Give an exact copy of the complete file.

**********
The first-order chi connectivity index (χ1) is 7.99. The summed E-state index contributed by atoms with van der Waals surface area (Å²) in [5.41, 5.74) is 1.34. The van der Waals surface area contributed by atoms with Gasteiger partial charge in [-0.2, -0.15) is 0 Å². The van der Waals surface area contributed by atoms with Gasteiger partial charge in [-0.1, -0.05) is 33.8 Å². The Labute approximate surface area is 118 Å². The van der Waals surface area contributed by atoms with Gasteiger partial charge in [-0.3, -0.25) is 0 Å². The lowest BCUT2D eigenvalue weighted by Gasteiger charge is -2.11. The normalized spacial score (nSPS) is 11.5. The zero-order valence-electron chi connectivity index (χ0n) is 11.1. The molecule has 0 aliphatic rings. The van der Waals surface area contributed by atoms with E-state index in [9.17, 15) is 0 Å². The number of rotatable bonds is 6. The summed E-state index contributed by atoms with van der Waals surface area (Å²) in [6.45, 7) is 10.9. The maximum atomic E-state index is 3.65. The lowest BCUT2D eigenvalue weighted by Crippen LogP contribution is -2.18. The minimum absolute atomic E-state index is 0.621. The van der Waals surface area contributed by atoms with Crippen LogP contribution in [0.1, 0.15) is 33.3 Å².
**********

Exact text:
The first-order chi connectivity index (χ1) is 7.99. The summed E-state index contributed by atoms with van der Waals surface area (Å²) in [5.41, 5.74) is 1.34. The van der Waals surface area contributed by atoms with Gasteiger partial charge in [-0.2, -0.15) is 0 Å². The van der Waals surface area contributed by atoms with Gasteiger partial charge in [-0.1, -0.05) is 33.8 Å². The Labute approximate surface area is 118 Å². The van der Waals surface area contributed by atoms with Gasteiger partial charge in [-0.3, -0.25) is 0 Å². The lowest BCUT2D eigenvalue weighted by Gasteiger charge is -2.11. The normalized spacial score (nSPS) is 11.5. The zero-order valence-electron chi connectivity index (χ0n) is 11.1. The molecule has 0 aliphatic rings. The van der Waals surface area contributed by atoms with E-state index in [9.17, 15) is 0 Å². The number of rotatable bonds is 6. The summed E-state index contributed by atoms with van der Waals surface area (Å²) in [6.45, 7) is 10.9. The maximum atomic E-state index is 3.65. The lowest BCUT2D eigenvalue weighted by Crippen LogP contribution is -2.18. The minimum absolute atomic E-state index is 0.621. The van der Waals surface area contributed by atoms with Crippen LogP contribution in [0.1, 0.15) is 33.3 Å².